Stages of combustion:
Stages of combustion
Stages of combustion can be divided into four stages namely,
1. Pre-flame combustion
2. Uncontrolled combustion
3. Controlled combustion and
4. After burning.
Pre flame combustion:
In actual engine cycle, the fuel injection starts at the point ‘a’ shown in fig. As soon as the fuel jet is known into a fine spray, the fuel starts absorbing heat from the surrounding high temperature air and vaporization of fuel starts. But in the absence of flame, therefore it is known as pre-flame reaction. At the beginning of pre-flame combustion, the energy release rate is very less than rate of heat absorption by the fuel because the amount of fuel vapour is small. As a result, the pressure in the cylinder decreases with the progressive fuel vaporization. This decrease in pressure attains a maximum value when the energy release due to pre-flame reaction is equal to the rate of heat absorption by the fuel. This process of fuel vaporization and subsequent decrease in pressure in the cylinder is shown on fig by paths
As the energy release rate due to pre-flame reaction is more than the rate of heat absorption, the pressure inside the cylinder starts increasing. This rising pressure intersects the pressure curve without the fuel injection at the point ‘c’. At point ‘c’, the pressure drop caused by the fuel vaporization is completely recovered by the energy released due to preflame combustion. The pressure inside the cylinder after the point ‘c’ rapidly increases as the ignition takes place somewhere around the point ‘c’ and flame appears. The actual flame (actual combustion) starts at the point ‘c’ where as the fuel injection starts at point ‘a’. The time required to start the actual combustion of after starting the fuel injection is known as
“delay period” and the crank angle required for this is known as “delay period angle” and it is shown in the fig by an angle α.
The time and place where ignition will stop is not fixed by anything in compression ignition engine as in SI engines.
The air fuel mixture in the combustion chamber before starting the combustion is very heterogeneous and the concentration of the fuel may vary from 0 to 100%. The first ignition (flame) generally occurs in the region of chemically correct A:F mixture because it requires minimum reaction time. Once the ignition takes place, the flame formed propagates through the mixture of air and vaporized fuel and ignites the adjacent part of the charge or it may initiate the auto ignition in the part of A:F mixture away from the flame front by transferring the heat by radiation.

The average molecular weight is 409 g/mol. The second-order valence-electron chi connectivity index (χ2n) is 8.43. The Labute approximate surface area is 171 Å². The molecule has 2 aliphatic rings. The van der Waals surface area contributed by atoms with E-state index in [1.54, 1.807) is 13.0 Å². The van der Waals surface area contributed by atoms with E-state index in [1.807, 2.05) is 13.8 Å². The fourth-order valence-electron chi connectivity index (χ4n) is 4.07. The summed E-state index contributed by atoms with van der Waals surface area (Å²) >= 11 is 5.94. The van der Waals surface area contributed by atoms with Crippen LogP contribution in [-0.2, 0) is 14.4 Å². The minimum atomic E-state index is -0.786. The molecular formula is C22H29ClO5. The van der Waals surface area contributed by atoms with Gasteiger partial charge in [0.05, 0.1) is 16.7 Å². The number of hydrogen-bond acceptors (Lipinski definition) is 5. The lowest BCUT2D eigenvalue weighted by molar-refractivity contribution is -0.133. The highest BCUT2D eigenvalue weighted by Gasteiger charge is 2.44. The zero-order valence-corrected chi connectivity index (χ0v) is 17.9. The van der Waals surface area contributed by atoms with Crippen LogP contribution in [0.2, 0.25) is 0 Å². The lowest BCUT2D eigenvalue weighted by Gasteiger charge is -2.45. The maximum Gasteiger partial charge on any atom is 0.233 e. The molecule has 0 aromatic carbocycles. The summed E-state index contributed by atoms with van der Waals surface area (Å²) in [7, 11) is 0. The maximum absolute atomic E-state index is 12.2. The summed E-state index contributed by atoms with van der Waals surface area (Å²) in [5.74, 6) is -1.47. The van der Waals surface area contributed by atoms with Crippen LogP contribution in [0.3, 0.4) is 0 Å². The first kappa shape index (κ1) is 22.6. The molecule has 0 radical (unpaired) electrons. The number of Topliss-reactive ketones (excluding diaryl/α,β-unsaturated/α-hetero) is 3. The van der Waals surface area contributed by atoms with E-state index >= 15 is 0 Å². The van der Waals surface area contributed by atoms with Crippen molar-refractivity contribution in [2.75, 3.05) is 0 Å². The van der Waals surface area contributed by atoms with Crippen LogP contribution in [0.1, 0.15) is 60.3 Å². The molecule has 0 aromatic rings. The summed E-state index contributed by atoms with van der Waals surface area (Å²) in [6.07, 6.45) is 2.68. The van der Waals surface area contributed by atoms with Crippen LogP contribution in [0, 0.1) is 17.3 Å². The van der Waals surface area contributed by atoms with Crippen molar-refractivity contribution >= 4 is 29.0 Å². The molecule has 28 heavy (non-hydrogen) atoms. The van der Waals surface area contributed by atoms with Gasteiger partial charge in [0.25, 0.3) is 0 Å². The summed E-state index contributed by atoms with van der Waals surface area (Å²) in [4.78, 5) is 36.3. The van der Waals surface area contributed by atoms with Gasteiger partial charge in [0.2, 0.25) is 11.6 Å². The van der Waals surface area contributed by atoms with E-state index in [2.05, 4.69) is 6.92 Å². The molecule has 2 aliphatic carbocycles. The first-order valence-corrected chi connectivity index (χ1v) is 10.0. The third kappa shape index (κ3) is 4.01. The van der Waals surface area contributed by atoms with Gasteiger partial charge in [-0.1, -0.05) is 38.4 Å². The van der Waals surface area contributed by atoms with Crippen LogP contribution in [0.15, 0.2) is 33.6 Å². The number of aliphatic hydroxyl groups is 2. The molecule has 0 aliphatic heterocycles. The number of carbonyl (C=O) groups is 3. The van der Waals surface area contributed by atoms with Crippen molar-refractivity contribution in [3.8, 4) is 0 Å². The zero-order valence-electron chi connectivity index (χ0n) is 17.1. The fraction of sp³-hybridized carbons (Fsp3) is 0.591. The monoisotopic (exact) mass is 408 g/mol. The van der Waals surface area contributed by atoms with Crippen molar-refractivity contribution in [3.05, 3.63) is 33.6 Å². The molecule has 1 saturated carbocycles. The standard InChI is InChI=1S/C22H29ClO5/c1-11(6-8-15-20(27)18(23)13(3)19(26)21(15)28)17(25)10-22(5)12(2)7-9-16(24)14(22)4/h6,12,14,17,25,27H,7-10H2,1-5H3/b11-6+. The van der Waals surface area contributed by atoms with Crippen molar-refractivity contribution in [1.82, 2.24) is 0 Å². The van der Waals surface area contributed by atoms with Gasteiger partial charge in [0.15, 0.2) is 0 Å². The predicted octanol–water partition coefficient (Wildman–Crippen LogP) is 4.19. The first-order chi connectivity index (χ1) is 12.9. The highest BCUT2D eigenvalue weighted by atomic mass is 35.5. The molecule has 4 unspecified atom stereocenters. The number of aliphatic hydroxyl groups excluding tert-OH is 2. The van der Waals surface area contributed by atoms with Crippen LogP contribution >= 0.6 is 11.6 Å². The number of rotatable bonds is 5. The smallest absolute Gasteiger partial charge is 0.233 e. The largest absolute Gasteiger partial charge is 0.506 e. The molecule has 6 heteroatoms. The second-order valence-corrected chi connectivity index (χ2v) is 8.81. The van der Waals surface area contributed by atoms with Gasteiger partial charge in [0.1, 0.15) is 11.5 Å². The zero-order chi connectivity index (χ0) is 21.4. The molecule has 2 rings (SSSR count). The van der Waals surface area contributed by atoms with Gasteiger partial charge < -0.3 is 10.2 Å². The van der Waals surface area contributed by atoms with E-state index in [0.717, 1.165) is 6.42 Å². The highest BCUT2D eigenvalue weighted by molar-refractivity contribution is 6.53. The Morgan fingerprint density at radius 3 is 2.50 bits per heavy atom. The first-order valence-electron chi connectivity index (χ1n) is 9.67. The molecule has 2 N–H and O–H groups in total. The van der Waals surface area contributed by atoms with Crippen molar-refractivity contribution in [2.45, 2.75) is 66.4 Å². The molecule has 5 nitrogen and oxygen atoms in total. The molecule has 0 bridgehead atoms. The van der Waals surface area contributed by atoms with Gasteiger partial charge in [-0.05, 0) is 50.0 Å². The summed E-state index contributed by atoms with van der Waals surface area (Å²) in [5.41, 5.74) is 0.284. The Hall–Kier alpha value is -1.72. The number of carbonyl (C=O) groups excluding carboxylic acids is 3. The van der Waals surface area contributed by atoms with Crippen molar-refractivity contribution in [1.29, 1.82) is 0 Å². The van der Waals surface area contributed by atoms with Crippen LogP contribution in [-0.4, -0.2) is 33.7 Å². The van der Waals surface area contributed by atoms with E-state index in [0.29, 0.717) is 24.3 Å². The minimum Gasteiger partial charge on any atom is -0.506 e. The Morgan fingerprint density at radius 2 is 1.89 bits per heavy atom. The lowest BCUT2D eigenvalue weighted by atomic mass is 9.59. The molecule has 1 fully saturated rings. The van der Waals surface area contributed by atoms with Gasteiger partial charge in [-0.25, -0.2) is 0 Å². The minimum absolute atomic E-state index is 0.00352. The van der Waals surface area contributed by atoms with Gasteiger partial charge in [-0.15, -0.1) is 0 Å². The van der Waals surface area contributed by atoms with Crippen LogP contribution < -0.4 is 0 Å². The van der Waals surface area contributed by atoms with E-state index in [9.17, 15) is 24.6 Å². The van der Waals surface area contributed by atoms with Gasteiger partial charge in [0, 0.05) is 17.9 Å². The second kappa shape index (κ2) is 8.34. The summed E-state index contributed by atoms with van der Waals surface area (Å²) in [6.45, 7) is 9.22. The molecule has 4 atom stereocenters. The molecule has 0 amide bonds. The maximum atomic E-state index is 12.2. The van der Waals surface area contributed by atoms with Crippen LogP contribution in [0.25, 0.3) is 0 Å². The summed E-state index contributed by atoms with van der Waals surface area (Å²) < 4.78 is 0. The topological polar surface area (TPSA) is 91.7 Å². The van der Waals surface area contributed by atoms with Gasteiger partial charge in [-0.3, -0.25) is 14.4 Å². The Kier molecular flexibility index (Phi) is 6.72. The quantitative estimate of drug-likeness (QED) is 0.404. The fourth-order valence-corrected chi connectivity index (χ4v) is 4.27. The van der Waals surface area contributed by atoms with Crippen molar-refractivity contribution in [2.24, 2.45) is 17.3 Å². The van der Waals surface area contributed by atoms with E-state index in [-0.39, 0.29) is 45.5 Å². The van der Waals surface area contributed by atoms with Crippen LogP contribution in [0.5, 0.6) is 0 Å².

A considerable amount of fuel is accumulated in the combustion chamber during the relay period (time between the start of injection of fuel and start of ignition of fuel). This accumulated fuel burns very rapidly causing a steep raise in the cylinder pressure. The rate of pressure raise increases with the increase in delay period because of the amount of fuel taking part in this combustion increase with an increasing delay period. This phase of combustion causing rapid pressure raise in the cylinder is known as “period of uncontrolled combustion”.
All the accumulated fuel during the delay period generally burns during the period of controlled combustion. The fuel injected after this (after point d) burns at the same rate at which it is injected because, the vaporisation of fuel, mixing with the air and burning takes place almost instantaneously as the fuel leaves the nozzle. This is because, the temperature and pressure inside the cylinder are sufficiently high and sufficient turbulence is created due to precious burning, thus the delay period for the fuel injected after point “d” is almost zero. This period of combustion is known as “controlled combustion” because the rate of burning can be controlled by controlling the rate of injection. This is confirmed until the supply of fuel ceases. This process is shown by the path “de” on the fig.
The thermal decomposition of the part of fuel takes place during uncontrolled and controlled combustion. The decomposed fuel molecules contain enough number of hydrocarbons and carbon particles which has lower reaction rates. Some carbon and hydro carbon, decomposed from fuel are left in the combustion product because the rate of decomposition during uncontrolled and controlled combustion is more than the rate of reaction of these molecules during that period. These unburned hydrocarbons and carbon generally burn after stopping the fuel injection during the expansion stroke. This process of combustion of decomposed carbon atoms is known as “after burning”.